Snapped ca­bles halt MTR lines for 5 hours

Frus­trated pas­sen­gers wait in long queues en­dur­ing mis­er­able weather

China Daily (Hong Kong) - - FRONT PAGE - By KAHON CHAN in Hong Kong kahon@chi­nadai­

Hun­dreds of thou­sands of com­muters were stranded in long queues for five hours in cold weather on Mon­day af­ter a sec­tion of over­head cable near the Yau Tong MTR Sta­tion snapped. This led to ser­vice sus­pen­sion of the en­tire Tse­ung Kwan O Line and part of Kwun Tong Line on Mon­day af­ter­noon.

The MTR net­work re­turned to full sched­ule be­fore 6 pm, just in time for the late af­ter­noon peak hour. Ac­cord­ing to an agree­ment signed with the gov­ern­ment in April, the MTR will face a heavy fine of HK$7.5 mil­lion for the five­hour dis­rup­tion if it proves to be the op­er­a­tor’s fault.

Th e cause was not known on Mon­day, but Sec­re­tary for Trans­port and Hous­ing An­thony Che­ung Bing-le­ung said the in­ci­dent was un­usual and the rail op­er­a­tor would sub­mit a pre­lim­i­nary re­port to the Trans­port Depart­ment within three days.

The drama be­gan around 12: 50 pm when a 30- me­ter sec­tion of over­head power cable hung over the west­bound Kwun Tong Line be­tween Yau Tong and Tiu Keng Leng sud­denly came loose. It was near a crossover switch which links to the par­al­lel west­bound track of the Tse­ung Kwan O Line.

Sub­se­quently, pas­sen­gers on the Kwun Tong Line train ap­proach­ing Yau Tong Sta­tion heard three loud bangs, re­sem­bling ex­plo­sions, and spot­ted smoke in the sub­way car. A pas­sen­ger wait­ing for the in­com­ing train on the plat­form of Yau Tong Sta­tion said he also heard the sound of a “snapped cable”.

Both trains run­ning on the par­al­lel tracks were brought to an abrupt stop in the tun­nel, due to a drop in the power volt­age. Pas­sen­gers were evacuated at the emer­gency exit at the front of the rolling stock, which led them to the plat­form of Yau Tong Sta­tion along the tracks.

The fire ser­vice re­ceived a re­port of “ex­plo­sion” at 12:54 pm and evacuated 150 pas­sen­gers at the Yau Tong Sta­tion. At 1 pm, the MTR an­nounced that the en­tire Tse­ung Kwan O Line was out of ser­vice, while the Kwun Tong Line ser­vice only ter­mi­nated at Kwun Tong Sta­tion.

7.5 mil­lion HK dol­lar fine the MTR may face for the five-hour dis­rup­tion if it proves to be the op­er­a­tor’s fault

Fol­low­ing an hour of con­fu­sion across the net­work, the con­tin­gency re­sponse be­gan to kick in. Apart from ad- hoc shut­tles, the Kwun Tong Line also ran through to North Point on the Hong Kong Is­land with the help of a track branch that be­came in­ac­tive af­ter launch­ing the Tse­ung Kwan O Line.

While most Kowloon com­muters could cross the har­bor via Kwun Tong, those try­ing to get in and out of Tse­ung Kwan O spent hours wait­ing at bus and taxi stops. In the cold and rain, over 6,000 pas­sen­gers stood in a line which ran for kilo­me­ters to get onto the free shut­tle.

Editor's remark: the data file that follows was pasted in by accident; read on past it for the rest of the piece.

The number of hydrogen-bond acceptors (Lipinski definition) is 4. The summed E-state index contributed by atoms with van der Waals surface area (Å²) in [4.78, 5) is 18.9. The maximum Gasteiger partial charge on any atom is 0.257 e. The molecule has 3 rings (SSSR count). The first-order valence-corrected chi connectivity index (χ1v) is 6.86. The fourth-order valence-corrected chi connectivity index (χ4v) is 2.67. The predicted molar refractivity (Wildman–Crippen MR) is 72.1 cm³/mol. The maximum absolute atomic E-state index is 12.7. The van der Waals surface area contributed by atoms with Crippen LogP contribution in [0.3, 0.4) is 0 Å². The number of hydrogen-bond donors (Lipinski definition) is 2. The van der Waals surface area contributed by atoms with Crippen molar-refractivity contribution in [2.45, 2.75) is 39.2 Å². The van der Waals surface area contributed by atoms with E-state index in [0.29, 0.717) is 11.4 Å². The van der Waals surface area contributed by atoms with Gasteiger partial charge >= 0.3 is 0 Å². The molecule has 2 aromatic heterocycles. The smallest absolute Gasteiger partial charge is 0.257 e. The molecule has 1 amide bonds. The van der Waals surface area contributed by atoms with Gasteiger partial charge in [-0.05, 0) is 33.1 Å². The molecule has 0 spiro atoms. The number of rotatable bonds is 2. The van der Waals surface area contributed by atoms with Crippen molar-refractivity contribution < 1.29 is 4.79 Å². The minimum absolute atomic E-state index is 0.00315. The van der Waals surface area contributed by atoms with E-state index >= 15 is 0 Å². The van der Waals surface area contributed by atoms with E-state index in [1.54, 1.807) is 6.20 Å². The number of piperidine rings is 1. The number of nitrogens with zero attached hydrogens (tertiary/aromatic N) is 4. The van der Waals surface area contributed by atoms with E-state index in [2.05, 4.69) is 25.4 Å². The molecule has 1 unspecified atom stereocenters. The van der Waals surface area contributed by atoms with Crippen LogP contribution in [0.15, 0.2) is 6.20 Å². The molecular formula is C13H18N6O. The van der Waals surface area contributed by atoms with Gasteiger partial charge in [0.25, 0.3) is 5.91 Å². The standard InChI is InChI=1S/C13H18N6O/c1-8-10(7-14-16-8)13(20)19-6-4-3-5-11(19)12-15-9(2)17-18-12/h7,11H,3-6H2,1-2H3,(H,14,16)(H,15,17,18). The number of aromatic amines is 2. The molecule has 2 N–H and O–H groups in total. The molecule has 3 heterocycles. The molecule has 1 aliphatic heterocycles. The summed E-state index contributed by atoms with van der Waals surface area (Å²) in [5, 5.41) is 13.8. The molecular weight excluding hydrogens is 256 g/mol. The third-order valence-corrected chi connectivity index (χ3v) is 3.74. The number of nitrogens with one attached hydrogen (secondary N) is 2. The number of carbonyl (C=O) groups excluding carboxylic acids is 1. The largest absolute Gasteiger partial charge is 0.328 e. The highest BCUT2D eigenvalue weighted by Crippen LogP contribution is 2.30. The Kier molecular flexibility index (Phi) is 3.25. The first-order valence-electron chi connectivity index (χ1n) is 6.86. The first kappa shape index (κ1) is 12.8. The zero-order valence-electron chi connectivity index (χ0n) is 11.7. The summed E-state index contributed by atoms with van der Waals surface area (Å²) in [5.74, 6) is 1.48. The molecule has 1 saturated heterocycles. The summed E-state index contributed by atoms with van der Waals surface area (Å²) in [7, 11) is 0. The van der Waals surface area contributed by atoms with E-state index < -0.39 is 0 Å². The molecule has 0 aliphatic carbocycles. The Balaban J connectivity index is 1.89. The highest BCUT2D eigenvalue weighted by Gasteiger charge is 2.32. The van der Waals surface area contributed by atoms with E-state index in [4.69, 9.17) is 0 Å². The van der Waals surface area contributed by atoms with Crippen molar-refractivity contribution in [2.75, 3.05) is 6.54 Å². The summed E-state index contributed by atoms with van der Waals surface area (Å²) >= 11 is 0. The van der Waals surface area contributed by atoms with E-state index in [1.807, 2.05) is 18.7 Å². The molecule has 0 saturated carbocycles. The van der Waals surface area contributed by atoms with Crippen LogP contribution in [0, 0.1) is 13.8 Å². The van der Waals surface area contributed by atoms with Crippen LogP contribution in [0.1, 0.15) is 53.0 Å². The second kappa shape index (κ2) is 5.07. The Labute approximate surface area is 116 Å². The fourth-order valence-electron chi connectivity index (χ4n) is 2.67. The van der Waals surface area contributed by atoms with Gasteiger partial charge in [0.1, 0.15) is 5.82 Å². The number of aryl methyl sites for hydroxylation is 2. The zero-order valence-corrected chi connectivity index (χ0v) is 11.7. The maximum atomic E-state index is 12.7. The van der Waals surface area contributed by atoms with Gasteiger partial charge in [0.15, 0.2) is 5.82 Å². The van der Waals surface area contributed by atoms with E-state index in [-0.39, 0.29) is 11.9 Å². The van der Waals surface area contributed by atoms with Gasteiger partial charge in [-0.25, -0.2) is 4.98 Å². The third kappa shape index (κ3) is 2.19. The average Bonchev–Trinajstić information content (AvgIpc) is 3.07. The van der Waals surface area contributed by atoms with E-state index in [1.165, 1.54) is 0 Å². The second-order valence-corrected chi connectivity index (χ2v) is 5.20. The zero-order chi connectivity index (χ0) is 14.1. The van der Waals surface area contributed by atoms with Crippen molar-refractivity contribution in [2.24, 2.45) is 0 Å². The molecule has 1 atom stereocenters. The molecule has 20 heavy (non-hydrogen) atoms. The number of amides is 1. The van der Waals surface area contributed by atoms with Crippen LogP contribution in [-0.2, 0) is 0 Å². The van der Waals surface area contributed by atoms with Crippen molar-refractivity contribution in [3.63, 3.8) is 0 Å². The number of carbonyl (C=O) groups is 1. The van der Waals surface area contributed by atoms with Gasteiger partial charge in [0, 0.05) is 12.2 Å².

Greater chaos was nar­rowly avoided af­ter the MTR man­age­ment an­nounced a re­sump­tion of ser­vices at 5:35 pm, just in time to re­store nor­mal or­der for the evening peak hours. The op­er­a­tor had at one point said things would not be fixed un­til be­fore 7:30 pm.

An­thony Che­ung, who in­spected the sit­u­a­tion at Yau Tong Sta­tion around 7 pm, said he was told by the MTR man­age­ment that de­spite re­ports by eye­wit­nesses, no ac­tual ex­plo­sion oc­curred — it was the sound of cir­cuit breaker trip­ping — as ver­ifi ed by gov­ern­ment in­spec­tors.

The MTR did the last an­nual in­spec­tion for the failed cable in end of Oc­to­ber. Lo Kok-ke­ung, an engineering ex­pert of the Hong Kong Polytech­nic Univer­sity, said there could have been a main­te­nance omis­sion if the an­chor wires and screws which held the power ca­bles in place failed.

Law­mak­ers were di­vided over han­dling of the in­ci­dent. Jeff rey Lam Kin- fung of the Busi­ness and Pro­fes­sional Al­liance said the MTR could have pro­vided har­bor-cross­ing shut­tles in Tse­ung Kwan O. But for­mer rail­way chief Michael Tien Puk- sun said he be­lieved the re­sponse time had been ac­cept­able.

The MTR Tse­ung Kwan O Line is the com­muter life­line for the satel­lite town, which is home to nu­mer­ous pub­lic hous­ing and mid­dle-class hous­ing es­tates. The line had sus­pended part of its ser­vice for three hours in Jan­uary when a pair of screen doors at North Point caught fire.

Even though Mon­day’s in­ci­dent might have af­fected thou­sands of peo­ple, it might not re­sult in the heav­i­est fine the MTR pays for de­lays in 2013. A Light Rail car that de­railed near the sub­urb of Hung Shui Kiu in May had caused an eight- hour de­lay, lead­ing to a fine of HK$ 15 mil­lion.

The fines, ac­cord­ing to the April agree­ment, will be re­im­bursed to all pas­sen­gers as sav­ings on same-day re­turn rides. Adding to the set­tled fines of HK$4 mil­lion for two other in­ci­dents, pas­sen­gers might en­joy sav­ings of up to HK$26.5 mil­lion next year.

Newspapers in English

Newspapers from China

© PressReader. All rights reserved.